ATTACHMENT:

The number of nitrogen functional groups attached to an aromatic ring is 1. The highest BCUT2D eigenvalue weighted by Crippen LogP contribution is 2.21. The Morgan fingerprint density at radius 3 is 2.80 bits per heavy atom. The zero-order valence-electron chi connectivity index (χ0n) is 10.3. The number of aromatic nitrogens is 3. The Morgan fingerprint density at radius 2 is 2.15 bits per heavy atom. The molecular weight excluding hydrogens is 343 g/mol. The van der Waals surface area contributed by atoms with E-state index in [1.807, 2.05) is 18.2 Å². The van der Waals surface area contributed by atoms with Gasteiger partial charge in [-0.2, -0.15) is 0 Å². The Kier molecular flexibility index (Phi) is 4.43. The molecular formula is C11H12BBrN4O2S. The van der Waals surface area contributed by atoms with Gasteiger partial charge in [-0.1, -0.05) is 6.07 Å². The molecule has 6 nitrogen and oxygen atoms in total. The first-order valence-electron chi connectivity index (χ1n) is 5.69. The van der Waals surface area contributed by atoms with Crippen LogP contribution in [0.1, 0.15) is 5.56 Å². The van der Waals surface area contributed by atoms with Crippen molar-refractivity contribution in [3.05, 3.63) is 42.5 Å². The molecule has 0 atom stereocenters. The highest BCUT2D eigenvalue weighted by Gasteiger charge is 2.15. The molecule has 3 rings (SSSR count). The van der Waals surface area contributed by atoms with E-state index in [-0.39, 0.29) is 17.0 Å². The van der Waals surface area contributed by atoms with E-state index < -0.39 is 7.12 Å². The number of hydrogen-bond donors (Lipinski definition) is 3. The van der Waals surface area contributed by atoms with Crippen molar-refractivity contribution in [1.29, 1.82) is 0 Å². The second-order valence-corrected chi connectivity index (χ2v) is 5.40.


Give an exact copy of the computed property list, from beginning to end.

The number of nitrogen functional groups attached to an aromatic ring is 1. The highest BCUT2D eigenvalue weighted by Crippen LogP contribution is 2.21. The Morgan fingerprint density at radius 3 is 2.80 bits per heavy atom. The zero-order valence-electron chi connectivity index (χ0n) is 10.3. The number of aromatic nitrogens is 3. The Morgan fingerprint density at radius 2 is 2.15 bits per heavy atom. The molecular weight excluding hydrogens is 343 g/mol. The van der Waals surface area contributed by atoms with E-state index in [1.807, 2.05) is 18.2 Å². The van der Waals surface area contributed by atoms with Gasteiger partial charge in [-0.2, -0.15) is 0 Å². The Kier molecular flexibility index (Phi) is 4.43. The molecular formula is C11H12BBrN4O2S. The van der Waals surface area contributed by atoms with Gasteiger partial charge in [-0.1, -0.05) is 6.07 Å². The molecule has 6 nitrogen and oxygen atoms in total. The first-order valence-electron chi connectivity index (χ1n) is 5.69. The van der Waals surface area contributed by atoms with Crippen LogP contribution in [0.1, 0.15) is 5.56 Å². The van der Waals surface area contributed by atoms with Crippen molar-refractivity contribution in [3.05, 3.63) is 42.5 Å². The molecule has 0 atom stereocenters. The highest BCUT2D eigenvalue weighted by Gasteiger charge is 2.15. The molecule has 3 rings (SSSR count). The van der Waals surface area contributed by atoms with E-state index in [-0.39, 0.29) is 17.0 Å². The van der Waals surface area contributed by atoms with E-state index < -0.39 is 7.12 Å². The number of hydrogen-bond donors (Lipinski definition) is 3. The van der Waals surface area contributed by atoms with Crippen molar-refractivity contribution in [1.29, 1.82) is 0 Å². The second-order valence-corrected chi connectivity index (χ2v) is 5.40.